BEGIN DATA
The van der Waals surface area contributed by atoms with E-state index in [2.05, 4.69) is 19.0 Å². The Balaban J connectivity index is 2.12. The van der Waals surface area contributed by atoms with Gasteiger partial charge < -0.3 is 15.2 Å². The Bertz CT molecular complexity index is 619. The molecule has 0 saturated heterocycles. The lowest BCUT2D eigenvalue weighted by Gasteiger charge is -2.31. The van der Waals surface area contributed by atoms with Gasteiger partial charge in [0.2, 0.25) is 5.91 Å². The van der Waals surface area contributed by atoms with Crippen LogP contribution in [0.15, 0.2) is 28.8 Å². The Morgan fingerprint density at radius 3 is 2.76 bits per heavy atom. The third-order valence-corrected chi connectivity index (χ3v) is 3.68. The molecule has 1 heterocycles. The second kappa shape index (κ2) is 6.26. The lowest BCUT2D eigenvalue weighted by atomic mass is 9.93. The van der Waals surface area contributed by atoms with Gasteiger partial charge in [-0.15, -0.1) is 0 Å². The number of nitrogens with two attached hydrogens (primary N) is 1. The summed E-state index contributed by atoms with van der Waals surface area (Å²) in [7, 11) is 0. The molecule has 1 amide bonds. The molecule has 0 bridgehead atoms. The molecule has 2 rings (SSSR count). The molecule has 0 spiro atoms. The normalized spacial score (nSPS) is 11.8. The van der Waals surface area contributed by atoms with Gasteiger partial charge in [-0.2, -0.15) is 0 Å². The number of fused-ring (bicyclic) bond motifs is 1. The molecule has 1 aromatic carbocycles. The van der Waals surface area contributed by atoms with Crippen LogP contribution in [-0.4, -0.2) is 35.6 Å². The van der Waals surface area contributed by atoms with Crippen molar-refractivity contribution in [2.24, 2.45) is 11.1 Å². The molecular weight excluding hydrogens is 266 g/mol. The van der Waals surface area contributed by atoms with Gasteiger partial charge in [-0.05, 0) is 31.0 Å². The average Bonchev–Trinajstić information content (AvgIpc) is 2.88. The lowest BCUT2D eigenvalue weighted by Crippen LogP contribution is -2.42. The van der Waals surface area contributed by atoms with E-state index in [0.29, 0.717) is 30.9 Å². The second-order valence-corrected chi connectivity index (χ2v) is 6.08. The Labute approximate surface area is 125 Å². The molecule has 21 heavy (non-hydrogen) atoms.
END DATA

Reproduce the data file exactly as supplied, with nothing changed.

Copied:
The van der Waals surface area contributed by atoms with E-state index in [2.05, 4.69) is 19.0 Å². The Balaban J connectivity index is 2.12. The van der Waals surface area contributed by atoms with Gasteiger partial charge < -0.3 is 15.2 Å². The Bertz CT molecular complexity index is 619. The molecule has 0 saturated heterocycles. The lowest BCUT2D eigenvalue weighted by Gasteiger charge is -2.31. The van der Waals surface area contributed by atoms with Gasteiger partial charge in [0.2, 0.25) is 5.91 Å². The van der Waals surface area contributed by atoms with Crippen LogP contribution in [0.15, 0.2) is 28.8 Å². The Morgan fingerprint density at radius 3 is 2.76 bits per heavy atom. The third-order valence-corrected chi connectivity index (χ3v) is 3.68. The molecule has 1 heterocycles. The second kappa shape index (κ2) is 6.26. The lowest BCUT2D eigenvalue weighted by atomic mass is 9.93. The van der Waals surface area contributed by atoms with Gasteiger partial charge in [-0.15, -0.1) is 0 Å². The number of nitrogens with two attached hydrogens (primary N) is 1. The summed E-state index contributed by atoms with van der Waals surface area (Å²) in [7, 11) is 0. The molecule has 1 amide bonds. The molecule has 0 bridgehead atoms. The molecule has 2 rings (SSSR count). The molecule has 0 spiro atoms. The normalized spacial score (nSPS) is 11.8. The van der Waals surface area contributed by atoms with Gasteiger partial charge in [-0.2, -0.15) is 0 Å². The number of fused-ring (bicyclic) bond motifs is 1. The molecule has 1 aromatic carbocycles. The van der Waals surface area contributed by atoms with Crippen LogP contribution in [-0.4, -0.2) is 35.6 Å². The van der Waals surface area contributed by atoms with Crippen molar-refractivity contribution in [2.24, 2.45) is 11.1 Å². The molecular weight excluding hydrogens is 266 g/mol. The van der Waals surface area contributed by atoms with Gasteiger partial charge in [-0.05, 0) is 31.0 Å². The average Bonchev–Trinajstić information content (AvgIpc) is 2.88. The lowest BCUT2D eigenvalue weighted by Crippen LogP contribution is -2.42. The van der Waals surface area contributed by atoms with E-state index in [0.29, 0.717) is 30.9 Å². The second-order valence-corrected chi connectivity index (χ2v) is 6.08. The Labute approximate surface area is 125 Å². The molecule has 21 heavy (non-hydrogen) atoms.